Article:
This video says about itself:
‘Shoot first, ask questions later’ – Bahrain police motto?
Thousands of anti-government protesters have clashed with riot police in Bahrain. Police in the capital have fired tear gas to disperse crowds in the capital. At least 50 people have been killed since unrest began in February. For more on this RT talks to Sayed Hadi Al-Mosawi, a member of the opposition who was at the protests.
For Three Bahraini Medical Students, a Lesson in Repression: here.
Bahraini netizens are rallying online to draw attention to appalling conditions at the central Jaw Prison, which houses political detainees, among others: here.
Bahrain Feature: Inside the Appeals Court — A Tale of “Secret Sources” and Justice Repeatedly Delayed for Younis Ashoori: here.
Less than three weeks ago, the predominantly Sunni political group dubbed The Gathering of National Unity (TGONU) released an important 14-page political statement in which it articulated its view on becoming a political movement independent of the government. The report, which took on a confrontational tone, comes a long way from February 2011 when TGONU emerged mainly as a Sunni response to the Shiite-dominant protests taking place at GCC (Pearl) Roundabout: here.
Reblogged this on NonviolentConflict.
Cyber Attacks on Activists Traced to FinFisher Spyware of Gamma
Vernon Silver, ©2012 Bloomberg News
Published 07:58 a.m., Wednesday, July 25, 2012
July 25 (Bloomberg) — It’s one of the world’s best-known and elusive cyber weapons: FinFisher, a spyware sold by U.K.- based Gamma Group, which can secretly take remote control of a computer, copying files, intercepting Skype calls and logging every keystroke.
For the past year, human rights advocates and virus hunters have scrutinized FinFisher, seeking to uncover potential abuses. They got a glimpse of its reach when a FinFisher sales pitch to Egyptian state security was uncovered after that country’s February 2011 revolution. In December, anti-secrecy website WikiLeaks published Gamma promotional videos showing how police could plant FinFisher on a target’s computer.
“We know it exists, but we’ve never seen it — you can imagine a rare diamond,” says Mikko Hypponen, chief research officer at Helsinki-based data security company F-Secure Oyj. He posted the Egypt documents online last year and said if a copy of the software itself were found, he’d write anti-virus protection against it.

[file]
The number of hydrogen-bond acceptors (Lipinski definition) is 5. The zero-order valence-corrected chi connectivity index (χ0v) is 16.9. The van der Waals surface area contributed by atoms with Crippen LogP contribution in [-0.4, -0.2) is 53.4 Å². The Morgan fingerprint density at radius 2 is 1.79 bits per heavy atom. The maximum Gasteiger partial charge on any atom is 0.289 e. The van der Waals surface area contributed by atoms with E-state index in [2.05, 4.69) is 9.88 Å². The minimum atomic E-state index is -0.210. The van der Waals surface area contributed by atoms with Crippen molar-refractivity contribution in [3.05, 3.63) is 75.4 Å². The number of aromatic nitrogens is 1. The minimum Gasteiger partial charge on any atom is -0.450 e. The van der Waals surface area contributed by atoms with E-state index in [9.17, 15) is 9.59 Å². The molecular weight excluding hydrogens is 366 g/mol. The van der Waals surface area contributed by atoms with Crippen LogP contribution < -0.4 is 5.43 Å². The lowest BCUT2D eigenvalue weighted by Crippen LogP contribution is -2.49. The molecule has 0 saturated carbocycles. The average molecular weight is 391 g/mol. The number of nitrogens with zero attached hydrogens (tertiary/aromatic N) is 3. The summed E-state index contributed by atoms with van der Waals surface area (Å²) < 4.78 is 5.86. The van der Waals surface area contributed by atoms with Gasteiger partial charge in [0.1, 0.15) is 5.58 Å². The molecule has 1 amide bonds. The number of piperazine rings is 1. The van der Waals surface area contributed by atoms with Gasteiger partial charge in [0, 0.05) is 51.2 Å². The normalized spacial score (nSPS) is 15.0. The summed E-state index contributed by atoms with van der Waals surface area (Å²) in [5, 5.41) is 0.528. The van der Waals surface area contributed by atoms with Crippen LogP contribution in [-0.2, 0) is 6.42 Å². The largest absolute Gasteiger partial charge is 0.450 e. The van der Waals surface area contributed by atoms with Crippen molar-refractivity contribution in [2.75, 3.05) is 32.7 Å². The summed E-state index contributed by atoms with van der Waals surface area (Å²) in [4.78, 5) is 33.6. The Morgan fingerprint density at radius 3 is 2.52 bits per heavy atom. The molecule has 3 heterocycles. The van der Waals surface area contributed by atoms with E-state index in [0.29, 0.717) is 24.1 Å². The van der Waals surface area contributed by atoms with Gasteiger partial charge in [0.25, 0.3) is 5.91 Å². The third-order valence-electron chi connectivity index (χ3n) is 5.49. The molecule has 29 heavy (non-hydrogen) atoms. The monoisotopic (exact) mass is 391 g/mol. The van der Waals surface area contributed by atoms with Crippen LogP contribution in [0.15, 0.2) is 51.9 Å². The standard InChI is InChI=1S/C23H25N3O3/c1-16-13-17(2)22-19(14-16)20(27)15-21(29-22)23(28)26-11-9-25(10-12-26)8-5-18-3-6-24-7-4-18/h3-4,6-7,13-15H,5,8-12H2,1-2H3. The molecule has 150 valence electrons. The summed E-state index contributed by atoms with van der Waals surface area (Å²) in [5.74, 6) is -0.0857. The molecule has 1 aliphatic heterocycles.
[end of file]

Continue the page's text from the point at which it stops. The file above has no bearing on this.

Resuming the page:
Now he may get his wish.
Researchers believe they’ve identified copies of FinFisher, based on an examination of malicious software e-mailed to Bahraini activists, they say. Their research, which is being published today by the University of Toronto Munk School of Global Affairs’ Citizen Lab, is based on five different e-mails obtained by Bloomberg News from people targeted by the malware.
Pro-democracy activists received the malware in Washington, London and Manama, the capital of Bahrain, the Persian Gulf kingdom that has been gripped by tension since a crackdown on protests last year.
The findings illustrate how the largely unregulated trade in offensive hacking tools is transforming surveillance, making it more intrusive as it reaches across borders and peers into peoples’ digital devices. From anywhere on the globe, the software can penetrate the most private spaces, turning on computer web cameras and reading documents as they are being typed.
“Selling software that allows for the taking over of computers without rule of law can lead to abuse,” says Courtney Radsch, senior program manager for freedom of expression at Washington-based Freedom House, which promotes human rights.
Gamma executive Martin J. Muench declined immediate comment pending research after being e-mailed a Web link to the Citizen Lab report and questions related to its findings. Muench, who leads the FinFisher product portfolio, is the managing director of the group’s Munich-based Gamma International GmbH. Gamma Group also markets FinFisher through Andover, England-based Gamma International UK Ltd.
Muench said in a July 23 e-mail that the company can’t comment on any individual customers and that Gamma complies with the export regulations of the U.K., U.S. and Germany.
Muench, 30, said in that e-mail that FinFisher is a tool for monitoring criminals, and that to reduce the risk of abuse of its products the company only sells FinFisher to governments.
The recipients of the Bahrain-related e-mails — who include a naturalized U.S. citizen who owns gas stations in Alabama, a London-based human rights activist and a British-born economist in Bahrain — each say they don’t know of any law enforcement investigations or charges against them.
Two of the recipients said they were suspicious of the e- mails and didn’t click on the attachments, while the third said he tried and failed to download an attachment to his Blackberry.
The analysis of their e-mails showed the malware they received acts as a Trojan, a type of software named after the legendary wooden horse that Greek warriors used to sneak into Troy before sacking the ancient city. It takes screen shots, intercepts voice-over-Internet calls and transmits a record of every keystroke to a computer in Manama.
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